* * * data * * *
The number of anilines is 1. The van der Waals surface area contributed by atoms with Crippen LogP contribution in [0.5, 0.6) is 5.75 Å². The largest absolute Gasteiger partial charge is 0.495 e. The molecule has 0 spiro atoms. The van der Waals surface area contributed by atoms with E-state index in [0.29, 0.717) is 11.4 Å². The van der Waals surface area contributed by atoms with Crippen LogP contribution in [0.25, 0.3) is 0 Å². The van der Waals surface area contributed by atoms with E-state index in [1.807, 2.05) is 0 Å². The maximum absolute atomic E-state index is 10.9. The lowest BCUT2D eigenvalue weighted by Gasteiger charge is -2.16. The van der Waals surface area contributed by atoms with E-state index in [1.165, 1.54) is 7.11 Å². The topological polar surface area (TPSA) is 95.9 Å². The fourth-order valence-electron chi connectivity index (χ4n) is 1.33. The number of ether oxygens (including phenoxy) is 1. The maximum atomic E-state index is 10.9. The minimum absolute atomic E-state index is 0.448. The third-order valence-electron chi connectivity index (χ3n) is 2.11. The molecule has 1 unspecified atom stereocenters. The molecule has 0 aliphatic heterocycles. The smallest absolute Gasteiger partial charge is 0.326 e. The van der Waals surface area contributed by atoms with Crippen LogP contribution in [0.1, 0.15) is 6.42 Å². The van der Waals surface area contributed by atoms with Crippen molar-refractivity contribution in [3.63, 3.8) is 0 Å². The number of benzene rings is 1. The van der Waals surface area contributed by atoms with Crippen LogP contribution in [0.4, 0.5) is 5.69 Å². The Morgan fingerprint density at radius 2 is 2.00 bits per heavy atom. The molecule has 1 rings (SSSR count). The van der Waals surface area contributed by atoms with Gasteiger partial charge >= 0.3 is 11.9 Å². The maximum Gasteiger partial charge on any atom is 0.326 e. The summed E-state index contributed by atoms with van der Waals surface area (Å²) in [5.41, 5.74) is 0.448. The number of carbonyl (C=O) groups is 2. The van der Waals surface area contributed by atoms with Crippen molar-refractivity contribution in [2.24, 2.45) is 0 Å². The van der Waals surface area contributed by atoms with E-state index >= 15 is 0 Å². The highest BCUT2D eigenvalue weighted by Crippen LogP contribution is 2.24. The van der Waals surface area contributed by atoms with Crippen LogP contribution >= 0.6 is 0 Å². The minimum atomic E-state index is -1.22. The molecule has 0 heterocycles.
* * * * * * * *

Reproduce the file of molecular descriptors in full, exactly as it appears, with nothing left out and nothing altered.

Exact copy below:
The number of anilines is 1. The van der Waals surface area contributed by atoms with Crippen LogP contribution in [0.5, 0.6) is 5.75 Å². The largest absolute Gasteiger partial charge is 0.495 e. The molecule has 0 spiro atoms. The van der Waals surface area contributed by atoms with E-state index in [0.29, 0.717) is 11.4 Å². The van der Waals surface area contributed by atoms with Crippen LogP contribution in [0.25, 0.3) is 0 Å². The van der Waals surface area contributed by atoms with E-state index in [1.807, 2.05) is 0 Å². The maximum absolute atomic E-state index is 10.9. The lowest BCUT2D eigenvalue weighted by Gasteiger charge is -2.16. The van der Waals surface area contributed by atoms with E-state index in [1.165, 1.54) is 7.11 Å². The topological polar surface area (TPSA) is 95.9 Å². The fourth-order valence-electron chi connectivity index (χ4n) is 1.33. The number of ether oxygens (including phenoxy) is 1. The maximum atomic E-state index is 10.9. The minimum absolute atomic E-state index is 0.448. The third-order valence-electron chi connectivity index (χ3n) is 2.11. The molecule has 1 unspecified atom stereocenters. The molecule has 0 aliphatic heterocycles. The smallest absolute Gasteiger partial charge is 0.326 e. The van der Waals surface area contributed by atoms with Crippen LogP contribution in [0.1, 0.15) is 6.42 Å². The van der Waals surface area contributed by atoms with Crippen molar-refractivity contribution in [3.63, 3.8) is 0 Å². The number of benzene rings is 1. The van der Waals surface area contributed by atoms with Crippen LogP contribution in [0.4, 0.5) is 5.69 Å². The Morgan fingerprint density at radius 2 is 2.00 bits per heavy atom. The molecule has 1 rings (SSSR count). The van der Waals surface area contributed by atoms with Gasteiger partial charge >= 0.3 is 11.9 Å². The maximum Gasteiger partial charge on any atom is 0.326 e. The summed E-state index contributed by atoms with van der Waals surface area (Å²) in [5.41, 5.74) is 0.448. The number of carbonyl (C=O) groups is 2. The van der Waals surface area contributed by atoms with Crippen molar-refractivity contribution in [2.24, 2.45) is 0 Å². The van der Waals surface area contributed by atoms with E-state index >= 15 is 0 Å². The highest BCUT2D eigenvalue weighted by Crippen LogP contribution is 2.24. The van der Waals surface area contributed by atoms with Crippen LogP contribution >= 0.6 is 0 Å². The minimum atomic E-state index is -1.22. The molecule has 0 heterocycles.